The missing mass of the universe or non-baryonic dark matter is probably made up of particles that remain to be discovered. Massive and neutral, with very weak interactions, they still escape a detection that would identify them. While conventional photons are massless, dark matter could be made up of particles of a new type, similar to massive photons. New experimental results on the search for non-baryonic matter in this form, obtained by a team of three Irfu members, have just been published in Physical Review Letters.
New particles beyond the standard model
The construction of a dark matter model requires the addition of ingredients to the standard physics model of particle physics, as one of the existing particles have the right properties. Such a modi?cation can be for example the addition of a symmetry between bosons and fermions (supersymmetry) or the addition of new spatial dimensions. These two hypotheses lead to the prediction of so-called WIMPs, searched for in underground laboratories, at the LHC or in gamma astronomy. Other types of extensions of the model, inspired by string theory, show additional U(1) symmetries, leading to the addition of photon-like particles, some of which can be massive and mix with the conventional photon.
Detect these hypothetical massive photons
If they constitute the dark matter our galaxy is drowned into, these hypothetical massive photons would act in a way similar to an oscillating electrical potential. These particles would interact very weakly with conventional matter, with the consequence that the surfaces of conductive materials would emit a very low-power electromagnetic signal.
The SHUKET experiment (acronym for SearcH for U(1) darK matter with an Electromagnetic Telescope) was designed to search for this weak signal. The device uses the optical test bench for the mirrors of a future ground-based telescope network (CTA) in the basement of an Irfu building. The potentially emitting part consists of a 1.2 m2 aluminium sphere portion, manufactured by the SME Kerdry, also in charge of mirror production for the CTA network. This 32 m radius portion of a sphere is produced like the CTA mirrors, where the glass has been replaced by metal. In terms of detection, SHUKET used devices that were no longer used by other experiments (horn antenna, amplifiers) and benefited from a loan of a spectrum analyzer by Rohde & Schwartz.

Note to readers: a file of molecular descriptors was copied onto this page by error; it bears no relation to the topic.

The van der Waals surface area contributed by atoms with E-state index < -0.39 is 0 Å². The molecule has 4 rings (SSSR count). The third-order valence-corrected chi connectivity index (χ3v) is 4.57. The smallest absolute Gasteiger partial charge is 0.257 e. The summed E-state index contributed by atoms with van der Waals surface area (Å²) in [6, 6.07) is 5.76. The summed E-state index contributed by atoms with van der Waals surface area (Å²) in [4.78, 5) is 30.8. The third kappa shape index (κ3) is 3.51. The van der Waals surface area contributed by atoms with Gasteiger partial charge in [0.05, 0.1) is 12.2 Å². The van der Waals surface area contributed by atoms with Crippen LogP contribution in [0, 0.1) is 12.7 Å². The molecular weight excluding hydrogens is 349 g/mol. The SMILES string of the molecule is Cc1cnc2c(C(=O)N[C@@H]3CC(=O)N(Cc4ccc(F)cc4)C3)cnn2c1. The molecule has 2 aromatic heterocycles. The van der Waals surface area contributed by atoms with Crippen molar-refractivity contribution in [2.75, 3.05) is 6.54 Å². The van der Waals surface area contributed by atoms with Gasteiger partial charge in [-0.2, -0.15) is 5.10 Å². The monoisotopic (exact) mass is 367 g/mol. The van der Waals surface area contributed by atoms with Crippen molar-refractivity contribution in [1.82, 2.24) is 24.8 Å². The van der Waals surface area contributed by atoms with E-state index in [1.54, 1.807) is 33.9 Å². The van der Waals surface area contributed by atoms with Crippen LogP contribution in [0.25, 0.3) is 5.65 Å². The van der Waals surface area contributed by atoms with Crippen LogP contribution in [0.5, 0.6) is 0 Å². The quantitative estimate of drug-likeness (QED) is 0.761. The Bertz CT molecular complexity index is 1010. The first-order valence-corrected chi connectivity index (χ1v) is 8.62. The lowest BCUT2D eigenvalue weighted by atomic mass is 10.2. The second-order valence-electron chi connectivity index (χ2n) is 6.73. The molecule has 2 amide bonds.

120 hours of data acquisition allowed to constrain the power emitted by the spherical cap to 10-22 W/Hz between 5 GHz and 6.8 GHz. A signal of non-baryonic matter in this frequency range would appear as an excess of power that is constant over time, whose spectral shape is known and whose frequency depends on the mass of the massive photon. These expectations allow to reject parasitic signals that would be observed above the background noise ?uctuations and that do not have the right characteristics.
Figure 3 shows the residuals of the power measurement over a narrow frequency band between two datasets: in ON mode with the system aligned and in OFF mode with the system misaligned. A signal of the shape of the one drawn on this ?gure is systematically searched for in all the data. The absence of excess power due to dark matter leads to constraints on the values of the χ mixing parameter between massive and conventional photons χ.
The obtained constraints are presented as exclusion curves in ?gure 4. SHUKET excluded mixing parameters in the order of 5x10-11 in a mass range between 20.8 µeV and 28.3 µeV. String theory models predict mixing parameters between 10-11 and 10-3[3,4], but do not give a clear indication of the mass of the new photon.
The mass range targeted by SHUKET is in fact motivated by another candidate for non-baryonic matter: the axion. The latter provides a common solution to the missing mass and the absence of CP violation in strong interactions, considered unnatural. As such, the main interest of SHUKET is to prepare similar experiments with the spherical cap immersed in a strong dipole magnetic field. Such a device is currently being studied, it will make it possible to derive new constraints on the axions.
 Direct Searches for Hidden-Photon Dark Matter with the SHUKET Experiment, P. Brun, L. Chevalier, C. Flouzat, Phys. Rev. Lett., 122, 2019801 (2019)
 Searching for WISPy Cold Dark Matter with a Dish Antenna, D. Horns, J. Jaeckel, A. Lindner, A. Lobanov, J. Redondo, A. Ringwald, JCAP 4, 016 (2013)
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 Naturally Light Hidden Photons in LARGE Volume String Compactifications, M. Goodsell, J. Jaeckel, J. Redondo, A. Ringwald, JHEP 11, 027 (2009)